Skiing is considered the most effective way to explore and more importantly conquer the mountains. Starting from the highest point, skiers slide to the foot of the Rockies or Alps in the most enthralling event that is filled with admiration. Looking at the top skiers reveals one thing; they are highly skilled and prepared for the challenge.

To become a great skier, the process starts with balancing and later advances to straight track skiing. While you can maneuver small challenges at low speeds, it is not enough to undertake serious challenges. You will need to learn ski carving.

What is carving in skiing?  

Because skiing tracks are not straight, a skier must understand how to handle all corners and turns when sliding from the top to the bottom. Carving is the art of cutting edges into the snow with great precision so that the skis do not go sideways and slide along the length. Since most skis are carefully curved on the edges, they are able to make small arcs, and then the edges follow around in turns.

Tips for perfect carving during skiing

Note that carving is no easy task. However, it can be achieved by any skier through progressive practices and training.

(i)     Initiating the carving

To initiate the carving, you need to point straight down the slope and roll the knee over a little so that the weight shifts on one ski edge to start digging into the snow. Note that the ski must be put on the edges when carving begins so that it will cut into the snow as opposed to sliding on the full length.

Here, you need to avoid the common mistake of failing to roll on the knee. You need to understand the speed and balance the weight shift with the degree of the knee bend. This allows for accurate displacement so that you do not slide or tip over. Note that the faster you go when carving, the easier it will be to lean and push the skis harder into the snow.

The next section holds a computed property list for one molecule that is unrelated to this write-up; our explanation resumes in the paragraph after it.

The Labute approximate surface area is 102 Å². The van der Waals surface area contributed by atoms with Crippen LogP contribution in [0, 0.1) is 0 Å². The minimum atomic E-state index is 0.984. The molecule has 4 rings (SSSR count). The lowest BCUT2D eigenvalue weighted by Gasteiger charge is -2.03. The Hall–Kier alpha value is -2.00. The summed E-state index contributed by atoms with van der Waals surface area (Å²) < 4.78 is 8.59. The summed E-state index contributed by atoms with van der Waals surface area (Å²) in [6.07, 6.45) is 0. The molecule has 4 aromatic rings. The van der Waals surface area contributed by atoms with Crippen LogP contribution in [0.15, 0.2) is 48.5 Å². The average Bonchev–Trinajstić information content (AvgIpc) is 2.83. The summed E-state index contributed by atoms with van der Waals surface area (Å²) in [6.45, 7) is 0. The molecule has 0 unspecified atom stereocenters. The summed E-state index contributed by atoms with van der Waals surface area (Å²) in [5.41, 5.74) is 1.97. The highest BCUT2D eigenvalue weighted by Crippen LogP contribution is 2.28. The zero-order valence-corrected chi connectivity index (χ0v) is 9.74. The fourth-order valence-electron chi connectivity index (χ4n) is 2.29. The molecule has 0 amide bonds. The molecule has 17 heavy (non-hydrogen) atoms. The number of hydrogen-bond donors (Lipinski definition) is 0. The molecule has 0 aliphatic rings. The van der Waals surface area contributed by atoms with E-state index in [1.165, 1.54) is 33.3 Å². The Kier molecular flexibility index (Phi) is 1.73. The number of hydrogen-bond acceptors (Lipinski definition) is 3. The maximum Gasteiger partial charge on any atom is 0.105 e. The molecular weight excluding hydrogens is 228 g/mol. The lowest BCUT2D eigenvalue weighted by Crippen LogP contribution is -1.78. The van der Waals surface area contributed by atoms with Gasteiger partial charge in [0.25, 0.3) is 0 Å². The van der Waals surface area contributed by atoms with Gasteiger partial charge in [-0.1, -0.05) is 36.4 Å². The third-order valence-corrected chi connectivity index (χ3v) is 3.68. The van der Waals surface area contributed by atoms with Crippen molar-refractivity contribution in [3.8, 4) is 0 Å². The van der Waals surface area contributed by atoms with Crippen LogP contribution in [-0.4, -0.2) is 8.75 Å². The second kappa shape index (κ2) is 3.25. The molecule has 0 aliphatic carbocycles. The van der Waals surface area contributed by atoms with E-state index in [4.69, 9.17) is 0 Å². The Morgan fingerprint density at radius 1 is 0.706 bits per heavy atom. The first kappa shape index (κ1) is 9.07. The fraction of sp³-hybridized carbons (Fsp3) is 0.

(ii)   The carving position

The carving position is the secret to success in carving when skiing. Your body weight should be carefully transferred to the center of the outside ski. The body also needs to remain more upright compared to the legs. This will allow the edges of the skis to dig into the snow and also switch between different turns. Ensure the shoulders come flat to the ski direction. Though it is not encouraged for learners, some pro skiers can also use the inside ski when carving.

(iii) The right condition for carving

While carving demonstrates personal skills and stamina, it is not possible in all conditions. You require the right equipment and conditions. The snow should be soft enough to allow the ski cut through and carve. However, it should be hard enough to hold all the sideway forces that you generate when carving. In icy conditions, it is very difficult to carve. Always remember that the sharpness of the skis edges can stand between a successful attempt and a total failure.